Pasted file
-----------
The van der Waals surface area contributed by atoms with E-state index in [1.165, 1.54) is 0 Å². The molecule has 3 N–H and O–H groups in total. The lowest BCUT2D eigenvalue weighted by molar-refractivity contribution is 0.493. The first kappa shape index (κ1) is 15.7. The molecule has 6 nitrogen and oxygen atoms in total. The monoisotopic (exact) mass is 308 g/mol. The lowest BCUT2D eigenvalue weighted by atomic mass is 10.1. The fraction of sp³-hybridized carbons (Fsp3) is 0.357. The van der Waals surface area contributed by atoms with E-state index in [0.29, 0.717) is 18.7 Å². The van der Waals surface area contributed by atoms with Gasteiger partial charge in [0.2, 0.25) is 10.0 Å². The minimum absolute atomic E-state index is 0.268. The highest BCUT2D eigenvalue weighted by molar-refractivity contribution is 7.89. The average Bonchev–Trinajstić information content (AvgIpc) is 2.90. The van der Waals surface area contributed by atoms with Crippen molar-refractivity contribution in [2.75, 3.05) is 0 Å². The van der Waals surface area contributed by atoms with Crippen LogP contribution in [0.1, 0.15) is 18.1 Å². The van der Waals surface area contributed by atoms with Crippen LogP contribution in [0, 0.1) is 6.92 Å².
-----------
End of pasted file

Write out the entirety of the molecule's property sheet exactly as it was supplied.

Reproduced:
The van der Waals surface area contributed by atoms with E-state index in [1.165, 1.54) is 0 Å². The molecule has 3 N–H and O–H groups in total. The lowest BCUT2D eigenvalue weighted by molar-refractivity contribution is 0.493. The first kappa shape index (κ1) is 15.7. The molecule has 6 nitrogen and oxygen atoms in total. The monoisotopic (exact) mass is 308 g/mol. The lowest BCUT2D eigenvalue weighted by atomic mass is 10.1. The fraction of sp³-hybridized carbons (Fsp3) is 0.357. The van der Waals surface area contributed by atoms with E-state index in [0.29, 0.717) is 18.7 Å². The van der Waals surface area contributed by atoms with Gasteiger partial charge in [0.2, 0.25) is 10.0 Å². The minimum absolute atomic E-state index is 0.268. The highest BCUT2D eigenvalue weighted by molar-refractivity contribution is 7.89. The average Bonchev–Trinajstić information content (AvgIpc) is 2.90. The van der Waals surface area contributed by atoms with Crippen molar-refractivity contribution in [2.75, 3.05) is 0 Å². The van der Waals surface area contributed by atoms with Crippen LogP contribution in [0.1, 0.15) is 18.1 Å². The van der Waals surface area contributed by atoms with Crippen LogP contribution in [0, 0.1) is 6.92 Å².